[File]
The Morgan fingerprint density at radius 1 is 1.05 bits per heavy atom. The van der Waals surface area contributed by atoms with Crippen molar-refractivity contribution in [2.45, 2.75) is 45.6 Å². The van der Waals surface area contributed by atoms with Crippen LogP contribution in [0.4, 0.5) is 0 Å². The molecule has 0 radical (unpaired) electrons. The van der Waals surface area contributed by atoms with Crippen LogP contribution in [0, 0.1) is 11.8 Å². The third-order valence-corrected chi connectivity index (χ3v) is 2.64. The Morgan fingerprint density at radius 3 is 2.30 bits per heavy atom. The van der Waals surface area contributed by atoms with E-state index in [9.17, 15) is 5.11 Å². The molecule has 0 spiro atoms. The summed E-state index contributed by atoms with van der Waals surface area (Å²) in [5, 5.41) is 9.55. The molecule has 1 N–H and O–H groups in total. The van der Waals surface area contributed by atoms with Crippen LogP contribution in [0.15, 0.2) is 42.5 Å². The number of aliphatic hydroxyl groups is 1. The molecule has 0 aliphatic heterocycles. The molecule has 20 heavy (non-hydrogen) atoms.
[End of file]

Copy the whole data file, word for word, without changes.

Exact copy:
The Morgan fingerprint density at radius 1 is 1.05 bits per heavy atom. The van der Waals surface area contributed by atoms with Crippen molar-refractivity contribution in [2.45, 2.75) is 45.6 Å². The van der Waals surface area contributed by atoms with Crippen LogP contribution in [0.4, 0.5) is 0 Å². The molecule has 0 radical (unpaired) electrons. The van der Waals surface area contributed by atoms with Crippen LogP contribution in [0, 0.1) is 11.8 Å². The third-order valence-corrected chi connectivity index (χ3v) is 2.64. The Morgan fingerprint density at radius 3 is 2.30 bits per heavy atom. The van der Waals surface area contributed by atoms with E-state index in [9.17, 15) is 5.11 Å². The molecule has 0 spiro atoms. The summed E-state index contributed by atoms with van der Waals surface area (Å²) in [5, 5.41) is 9.55. The molecule has 1 N–H and O–H groups in total. The van der Waals surface area contributed by atoms with Crippen LogP contribution in [0.15, 0.2) is 42.5 Å². The number of aliphatic hydroxyl groups is 1. The molecule has 0 aliphatic heterocycles. The molecule has 20 heavy (non-hydrogen) atoms.